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A longitudinal assessment of chronic wound fluid to detect biochemical indicators of healing

Published on Jan 1, 2010
Melissa Laura Fernandez4
Estimated H-index: 4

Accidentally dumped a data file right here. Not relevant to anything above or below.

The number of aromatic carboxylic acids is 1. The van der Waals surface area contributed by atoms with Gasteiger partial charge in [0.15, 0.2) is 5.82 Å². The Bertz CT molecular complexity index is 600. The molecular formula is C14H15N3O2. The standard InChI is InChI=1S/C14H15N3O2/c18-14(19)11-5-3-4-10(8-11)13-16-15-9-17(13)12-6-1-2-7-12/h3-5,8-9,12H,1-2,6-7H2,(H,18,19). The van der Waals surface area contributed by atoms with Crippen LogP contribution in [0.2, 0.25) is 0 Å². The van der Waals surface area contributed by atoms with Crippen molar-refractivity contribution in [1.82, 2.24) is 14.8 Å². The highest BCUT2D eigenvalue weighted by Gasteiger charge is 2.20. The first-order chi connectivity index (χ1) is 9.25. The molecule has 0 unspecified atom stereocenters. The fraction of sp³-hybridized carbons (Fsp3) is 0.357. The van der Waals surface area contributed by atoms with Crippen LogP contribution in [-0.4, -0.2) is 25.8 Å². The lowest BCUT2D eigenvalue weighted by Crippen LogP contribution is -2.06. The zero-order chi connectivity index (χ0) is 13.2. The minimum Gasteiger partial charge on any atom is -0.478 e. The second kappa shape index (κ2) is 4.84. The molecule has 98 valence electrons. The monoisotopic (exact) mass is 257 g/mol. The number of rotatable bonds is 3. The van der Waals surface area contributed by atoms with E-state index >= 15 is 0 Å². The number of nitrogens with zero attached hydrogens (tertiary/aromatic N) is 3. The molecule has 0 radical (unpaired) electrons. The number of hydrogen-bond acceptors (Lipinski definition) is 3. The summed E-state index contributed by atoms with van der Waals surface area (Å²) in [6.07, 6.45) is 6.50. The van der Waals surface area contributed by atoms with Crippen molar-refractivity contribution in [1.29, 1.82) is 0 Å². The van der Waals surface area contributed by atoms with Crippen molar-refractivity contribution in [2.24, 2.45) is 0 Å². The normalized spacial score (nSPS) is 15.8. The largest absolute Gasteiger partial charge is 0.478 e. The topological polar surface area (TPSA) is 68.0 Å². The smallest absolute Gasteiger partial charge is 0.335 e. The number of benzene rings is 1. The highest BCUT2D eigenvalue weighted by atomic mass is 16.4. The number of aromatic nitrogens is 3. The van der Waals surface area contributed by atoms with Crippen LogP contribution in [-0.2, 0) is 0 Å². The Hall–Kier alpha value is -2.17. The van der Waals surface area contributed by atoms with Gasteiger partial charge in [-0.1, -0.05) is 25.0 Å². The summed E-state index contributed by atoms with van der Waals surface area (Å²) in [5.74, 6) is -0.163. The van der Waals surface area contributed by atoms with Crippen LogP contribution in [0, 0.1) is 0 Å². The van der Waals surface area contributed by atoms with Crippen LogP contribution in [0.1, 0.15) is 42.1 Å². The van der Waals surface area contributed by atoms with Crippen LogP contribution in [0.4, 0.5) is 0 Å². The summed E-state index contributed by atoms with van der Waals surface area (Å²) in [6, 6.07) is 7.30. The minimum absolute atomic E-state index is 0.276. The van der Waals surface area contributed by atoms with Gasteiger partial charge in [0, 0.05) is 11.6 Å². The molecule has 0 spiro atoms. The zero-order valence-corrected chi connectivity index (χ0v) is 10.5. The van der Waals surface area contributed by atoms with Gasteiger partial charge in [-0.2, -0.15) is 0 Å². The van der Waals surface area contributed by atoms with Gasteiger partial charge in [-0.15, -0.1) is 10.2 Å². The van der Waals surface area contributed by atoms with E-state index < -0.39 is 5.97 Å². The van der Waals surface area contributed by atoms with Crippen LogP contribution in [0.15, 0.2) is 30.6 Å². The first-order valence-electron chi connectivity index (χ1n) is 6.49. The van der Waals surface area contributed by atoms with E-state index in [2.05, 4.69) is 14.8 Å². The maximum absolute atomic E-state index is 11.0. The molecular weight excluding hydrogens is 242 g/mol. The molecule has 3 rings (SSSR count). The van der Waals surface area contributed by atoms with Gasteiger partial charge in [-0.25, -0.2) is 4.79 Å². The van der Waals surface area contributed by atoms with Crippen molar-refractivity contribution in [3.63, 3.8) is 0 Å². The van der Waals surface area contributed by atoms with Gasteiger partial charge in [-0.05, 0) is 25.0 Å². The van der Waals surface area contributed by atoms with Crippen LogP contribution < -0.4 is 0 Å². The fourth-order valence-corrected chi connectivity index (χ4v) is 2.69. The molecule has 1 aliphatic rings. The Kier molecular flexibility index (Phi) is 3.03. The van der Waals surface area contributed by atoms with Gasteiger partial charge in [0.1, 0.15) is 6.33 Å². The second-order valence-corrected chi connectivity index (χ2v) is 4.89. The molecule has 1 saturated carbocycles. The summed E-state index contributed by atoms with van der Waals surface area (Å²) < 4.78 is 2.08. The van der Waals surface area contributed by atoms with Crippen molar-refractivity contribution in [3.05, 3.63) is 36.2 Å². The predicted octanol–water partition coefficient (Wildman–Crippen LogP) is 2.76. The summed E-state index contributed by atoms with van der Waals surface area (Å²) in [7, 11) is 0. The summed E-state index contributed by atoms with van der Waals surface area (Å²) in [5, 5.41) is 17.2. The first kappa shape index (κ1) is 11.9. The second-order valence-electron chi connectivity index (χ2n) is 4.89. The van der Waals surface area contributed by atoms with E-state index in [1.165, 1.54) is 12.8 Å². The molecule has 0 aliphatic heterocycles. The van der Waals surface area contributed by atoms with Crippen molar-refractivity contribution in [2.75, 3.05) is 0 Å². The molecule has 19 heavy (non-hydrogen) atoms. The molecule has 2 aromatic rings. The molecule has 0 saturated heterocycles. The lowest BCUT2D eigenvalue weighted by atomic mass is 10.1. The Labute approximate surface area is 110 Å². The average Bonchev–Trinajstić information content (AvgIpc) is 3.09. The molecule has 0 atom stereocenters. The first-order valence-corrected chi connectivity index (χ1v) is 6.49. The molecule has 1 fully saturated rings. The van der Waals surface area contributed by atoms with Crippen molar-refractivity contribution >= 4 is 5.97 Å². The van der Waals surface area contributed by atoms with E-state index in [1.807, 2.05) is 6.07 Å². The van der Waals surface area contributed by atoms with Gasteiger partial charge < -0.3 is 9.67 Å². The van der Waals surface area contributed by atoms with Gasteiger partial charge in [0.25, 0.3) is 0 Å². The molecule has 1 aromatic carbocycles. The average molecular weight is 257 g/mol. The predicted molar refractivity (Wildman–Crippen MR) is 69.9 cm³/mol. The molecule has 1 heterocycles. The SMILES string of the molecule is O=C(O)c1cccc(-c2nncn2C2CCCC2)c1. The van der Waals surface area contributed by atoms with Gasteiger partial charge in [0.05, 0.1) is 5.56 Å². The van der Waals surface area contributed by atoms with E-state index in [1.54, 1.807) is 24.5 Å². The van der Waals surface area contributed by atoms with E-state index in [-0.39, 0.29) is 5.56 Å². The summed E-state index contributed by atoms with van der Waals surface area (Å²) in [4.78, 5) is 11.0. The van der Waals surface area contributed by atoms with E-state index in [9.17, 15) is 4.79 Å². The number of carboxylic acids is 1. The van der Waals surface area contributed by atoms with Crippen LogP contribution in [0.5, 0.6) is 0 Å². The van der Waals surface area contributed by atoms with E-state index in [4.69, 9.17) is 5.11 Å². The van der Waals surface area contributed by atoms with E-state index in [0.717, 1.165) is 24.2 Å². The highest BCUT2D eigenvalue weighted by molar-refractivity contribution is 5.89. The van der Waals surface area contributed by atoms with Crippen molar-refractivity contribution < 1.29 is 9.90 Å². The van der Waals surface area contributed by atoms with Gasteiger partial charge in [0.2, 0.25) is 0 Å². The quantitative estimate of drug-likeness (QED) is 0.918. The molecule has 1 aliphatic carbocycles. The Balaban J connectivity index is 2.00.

Chronic venous leg ulcers are a detrimental health issue plaguing our society, resulting in long term pain, immobility and decreased quality of life for a large proportion of sufferers. The frequency of these chronic wounds has led current research to focus on the wound environment to provide important information regarding the prolonged, fluctuated or static healing patterns of these wounds. Disruption to the normal wound healing process results in release of multiple factors in the wound environment that could correlate to wound chronicity. These biochemical factors can often be detected through non-invasively sampling chronic wound fluid (CWF) from the site of injury. Of note, whilst there are numerous studies comparing acute and chronic wound fluids, there have not been any reports in the literature employing a longitudinal study in order to track biochemical changes in wound fluid as patients transition from a non-healing to healed state. Initially the objective of this study was to identify biochemical changes in CWF associated with wound healing using a proteomic approach. The proteomic approach incorporated a multi-dimensional liquid chromatography fractionation technique coupled with mass spectrometry (MS) to enable identification of proteins present in lower concentrations in CWF. Not surprisingly, many of the proteins identified in wound fluid were acute phase proteins normally expressed during the inflammatory phase of healing. However, the number of proteins positively identified by MS was quite low. This was attributed to the diverse range in concentration of protein species in CWF making it challenging to detect the diagnostically relevant low molecular weight proteins. In view of this, SELDI-TOF MS was also explored as a means to target low molecular weight proteins in sequential patient CWF samples during the course of healing. Unfortunately, the results generated did not yield any peaks of interest that were altered as wounds transitioned to a healed state. During the course of proteomic assessment of CWF, it became evident that a fraction of non-proteinaceous compounds strongly absorbed at 280 nm. Subsequent analyses confirmed that most of these compounds were in fact part of the purine catabolic pathway, possessing distinctive aromatic rings and which results in high absorbance at 254 nm. The accumulation of these purinogenic compounds in CWF suggests that the wound bed is poorly oxygenated resulting in a switch to anaerobic metabolism and consequently ATP breakdown. In addition, the presence of the terminal purine catabolite, uric acid (UA), indicates that the enzyme xanthine oxidoreductase (XOR) catalyses the reaction of hypoxanthine to xanthine and finally to UA. More importantly, the studies provide evidence for the first time of the exogenous presence of XOR in CWF. XOR is the only enzyme in humans capable of catalysing the production of UA in conjunction with a burst of the highly reactive superoxide radical and other oxidants like H2O2. Excessive release of these free radicals in the wound environment can cause cellular damage disrupting the normal wound healing process. In view of this, a sensitive and specific assay was established for monitoring low concentrations of these catabolites in CWF. This procedure involved combining high performance liquid chromatography (HPLC) with tandem mass spectrometry and multiple reaction monitoring (MRM). This application was selective, using specific MRM transitions and HPLC separations for each analyte, making it ideal for the detection and quantitation of purine catabolites in CWF. The results demonstrated that elevated levels of UA were detected in wound fluid obtained from patients with clinically worse ulcers. This suggests that XOR is active in the wound site generating significant amounts of reactive oxygen species (ROS). In addition, analysis of the amount of purine precursors in wound fluid revealed elevated levels of purine precursors in wound fluid from patients with less severe ulcers. Taken together, the results generated in this thesis suggest that monitoring changes of purine catabolites in CWF is likely to provide valuable information regarding the healing patterns of chronic venous leg ulcers. XOR catalysis of purine precursors not only provides a method for monitoring the onset, prognosis and progress of chronic venous leg ulcers, but also provides a potential therapeutic target by inhibiting XOR, thus blocking UA and ROS production. Targeting a combination of these purinogenic compounds and XOR could lead to the development of novel point of care diagnostic tests. Therefore, further investigation of these processes during wound healing will be worthwhile and may assist in elucidating the pathogenesis of this disease state, which in turn may lead to the development of new diagnostics and therapies that target these processes.